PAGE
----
“Modern management is one of humanity’s most important inventions. But it was developed more than a century ago to maximize standardization, specialization, hierarchy, control, and shareholder interests. While that model delivered an immense contribution to global prosperity, the values driving our most powerful institutions are fundamentally at odds with those of this age – zero-sum thinking, profit-obsession, power, conformance, control, hierarchy, and obedience don’t stand a chance against community, interdependence, freedom, flexibility, transparency, meritocracy, and self-determination. It’s time to radically rethink how we mobilize people and organize resources to productive ends”.

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A Closer Look at Transformation: Sense and Respond Systems


Next up in this transformations series is the sixth enabler: sense and respond systems. These systems are critical to the transformation agenda, as most of the disruptive technologies likely to impact the enterprise in the next decade have data at its core. The resulting data explosion promises to complicate information management for most companies. As the speed of business accelerates and the amount of data flowing through company ecosystems expands, the need to sense stimuli and enable a real time response intensifies. Fortunately, rapid advancements in the price and performance of technology make realizing this sense and respond paradigm achievable and economical for a wide range of use cases – but this is arguably one of the most difficult components of transformation road maps.

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Big Data and New Business Models


This recent Big Data Article from the Mckinsey Global Institute focuses on three key themes – some or all of which will impact every company in the future.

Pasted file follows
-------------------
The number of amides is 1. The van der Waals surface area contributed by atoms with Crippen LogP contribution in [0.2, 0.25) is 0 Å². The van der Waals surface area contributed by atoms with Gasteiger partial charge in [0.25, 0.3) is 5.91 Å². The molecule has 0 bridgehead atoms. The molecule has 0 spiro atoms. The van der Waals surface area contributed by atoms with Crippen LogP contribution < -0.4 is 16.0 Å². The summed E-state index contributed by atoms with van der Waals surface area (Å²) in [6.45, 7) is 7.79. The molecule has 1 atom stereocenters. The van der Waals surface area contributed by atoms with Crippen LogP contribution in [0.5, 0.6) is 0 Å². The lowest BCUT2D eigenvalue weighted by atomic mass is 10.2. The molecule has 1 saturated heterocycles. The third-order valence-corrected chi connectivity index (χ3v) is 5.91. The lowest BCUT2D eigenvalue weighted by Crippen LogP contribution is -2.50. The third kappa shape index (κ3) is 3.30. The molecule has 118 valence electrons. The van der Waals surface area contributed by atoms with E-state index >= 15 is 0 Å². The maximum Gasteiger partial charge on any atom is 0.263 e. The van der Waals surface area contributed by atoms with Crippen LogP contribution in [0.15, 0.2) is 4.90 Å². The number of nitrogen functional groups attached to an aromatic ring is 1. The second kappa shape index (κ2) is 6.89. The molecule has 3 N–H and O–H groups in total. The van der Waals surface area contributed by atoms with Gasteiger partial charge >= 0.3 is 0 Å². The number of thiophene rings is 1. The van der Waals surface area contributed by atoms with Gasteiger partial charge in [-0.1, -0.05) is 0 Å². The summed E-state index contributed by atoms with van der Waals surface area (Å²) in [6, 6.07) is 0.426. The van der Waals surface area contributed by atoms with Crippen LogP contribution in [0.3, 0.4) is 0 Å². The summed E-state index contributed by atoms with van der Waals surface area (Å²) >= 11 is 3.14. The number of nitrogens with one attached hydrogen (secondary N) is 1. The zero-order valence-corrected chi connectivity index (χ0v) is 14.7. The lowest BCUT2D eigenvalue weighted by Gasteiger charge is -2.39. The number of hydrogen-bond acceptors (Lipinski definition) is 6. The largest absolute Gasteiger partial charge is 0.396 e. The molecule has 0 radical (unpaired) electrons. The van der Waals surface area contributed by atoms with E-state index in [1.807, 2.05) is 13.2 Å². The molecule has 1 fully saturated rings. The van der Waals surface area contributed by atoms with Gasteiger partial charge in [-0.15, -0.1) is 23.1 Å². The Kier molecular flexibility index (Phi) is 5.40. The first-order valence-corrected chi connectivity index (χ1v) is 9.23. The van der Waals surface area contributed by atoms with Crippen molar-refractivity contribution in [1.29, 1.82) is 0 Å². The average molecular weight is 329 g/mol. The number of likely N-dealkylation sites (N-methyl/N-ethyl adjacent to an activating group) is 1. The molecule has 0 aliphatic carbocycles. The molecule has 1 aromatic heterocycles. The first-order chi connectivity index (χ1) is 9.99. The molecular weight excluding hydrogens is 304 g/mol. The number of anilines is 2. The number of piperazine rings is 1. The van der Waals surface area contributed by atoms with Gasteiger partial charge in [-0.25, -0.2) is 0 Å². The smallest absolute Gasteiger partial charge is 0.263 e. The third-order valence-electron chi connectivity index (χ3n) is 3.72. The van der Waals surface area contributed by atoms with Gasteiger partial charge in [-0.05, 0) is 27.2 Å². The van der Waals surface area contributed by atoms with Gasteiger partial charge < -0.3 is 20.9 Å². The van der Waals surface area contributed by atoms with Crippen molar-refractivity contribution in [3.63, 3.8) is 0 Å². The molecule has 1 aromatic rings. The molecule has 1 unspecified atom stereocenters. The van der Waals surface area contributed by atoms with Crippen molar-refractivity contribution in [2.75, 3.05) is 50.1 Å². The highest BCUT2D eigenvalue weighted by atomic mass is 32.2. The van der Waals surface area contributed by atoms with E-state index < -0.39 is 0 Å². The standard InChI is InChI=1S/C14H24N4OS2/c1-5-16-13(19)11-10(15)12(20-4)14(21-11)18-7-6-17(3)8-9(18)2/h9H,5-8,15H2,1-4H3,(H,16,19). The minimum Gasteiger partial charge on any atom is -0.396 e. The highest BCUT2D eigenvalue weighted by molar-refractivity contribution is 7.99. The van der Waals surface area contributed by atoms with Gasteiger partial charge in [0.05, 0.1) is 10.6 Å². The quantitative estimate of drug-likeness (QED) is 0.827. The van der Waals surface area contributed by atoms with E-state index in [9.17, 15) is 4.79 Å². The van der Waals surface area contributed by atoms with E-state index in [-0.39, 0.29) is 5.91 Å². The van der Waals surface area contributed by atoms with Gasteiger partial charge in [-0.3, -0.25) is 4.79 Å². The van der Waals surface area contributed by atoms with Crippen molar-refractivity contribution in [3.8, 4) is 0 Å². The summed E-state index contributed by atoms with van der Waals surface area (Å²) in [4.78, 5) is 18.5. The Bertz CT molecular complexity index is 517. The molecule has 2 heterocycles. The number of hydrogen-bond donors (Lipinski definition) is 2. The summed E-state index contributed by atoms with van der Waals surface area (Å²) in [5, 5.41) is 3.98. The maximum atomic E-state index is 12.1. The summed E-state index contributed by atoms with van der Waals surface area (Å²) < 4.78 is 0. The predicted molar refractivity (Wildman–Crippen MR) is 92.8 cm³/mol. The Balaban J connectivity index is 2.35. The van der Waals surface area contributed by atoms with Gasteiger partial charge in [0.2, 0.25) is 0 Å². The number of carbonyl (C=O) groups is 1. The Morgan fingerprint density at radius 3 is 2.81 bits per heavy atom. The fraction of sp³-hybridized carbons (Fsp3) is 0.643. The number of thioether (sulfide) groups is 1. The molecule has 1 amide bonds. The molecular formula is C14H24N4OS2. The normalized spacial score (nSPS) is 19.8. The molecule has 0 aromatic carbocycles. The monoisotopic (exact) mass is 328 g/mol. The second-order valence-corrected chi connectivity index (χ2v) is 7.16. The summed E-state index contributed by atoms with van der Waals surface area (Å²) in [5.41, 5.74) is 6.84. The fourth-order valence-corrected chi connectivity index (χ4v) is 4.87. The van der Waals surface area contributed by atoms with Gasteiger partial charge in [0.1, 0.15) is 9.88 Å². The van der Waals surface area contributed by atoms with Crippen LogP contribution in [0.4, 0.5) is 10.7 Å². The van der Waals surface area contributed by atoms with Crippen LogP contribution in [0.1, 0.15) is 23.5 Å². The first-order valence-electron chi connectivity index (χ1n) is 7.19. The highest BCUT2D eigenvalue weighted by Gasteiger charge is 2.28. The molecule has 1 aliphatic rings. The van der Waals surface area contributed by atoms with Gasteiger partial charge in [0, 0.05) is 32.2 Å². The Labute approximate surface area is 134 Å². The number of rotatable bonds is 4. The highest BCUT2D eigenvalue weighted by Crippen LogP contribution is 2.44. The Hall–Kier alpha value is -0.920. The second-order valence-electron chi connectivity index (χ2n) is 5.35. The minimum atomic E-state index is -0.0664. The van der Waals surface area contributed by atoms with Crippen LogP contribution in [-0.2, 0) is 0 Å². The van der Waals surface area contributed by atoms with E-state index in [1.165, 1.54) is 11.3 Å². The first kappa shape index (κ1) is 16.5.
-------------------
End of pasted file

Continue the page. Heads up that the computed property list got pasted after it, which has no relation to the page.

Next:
1. Big Data will increasingly form the foundation of competitive advantage for years to come.
  2. Big Data will drive new business models across every industry.
  3. Decision processes will forever be changed.

A company’s use of Big Data will increasingly be driven by competitive pressures from those that effectively leverage its insight. As these companies mature in their use of data, they will shift from competitive response to competitive advantage. Decisions will improve, driven by an ability to simulate and model various scenarios that enable optimal outcomes.

The really interesting aspect of Big Data – and the analytics that help us derive insight – is the potential impact on complete value chains. This article provides some good examples of this phenomenon at work. In essence, data will drive new business models. Members of a value chain that own data may have an ability to monetize it. Those that have a proven ability to deliver insight from this data can monetize a core competence. Some companies may find themselves driving revenue from a business model that was never envisioned.  

Whether it is new business models, better decisions, or enabled actions, the effective use of Big Data requires a level of analytic excellence that few companies have with any level of scale. This Mckinsey article echoes an earlier report that identifies a scarcity of analytic resources as a key obstacle to Big Data success. As I talk to companies about their digital strategies, I continue to focus on Big Data as the centerpiece of the strategy.

The Future Call Center


Customer support is evolving to handle an ever-growing number of channels. Social media interaction is playing an expanding role in how companies provide support to their customers. I believe this Press Release from Attensity gives us a view into the future call center. As the press release points out, social media is quickly becoming a key component of customer care strategies.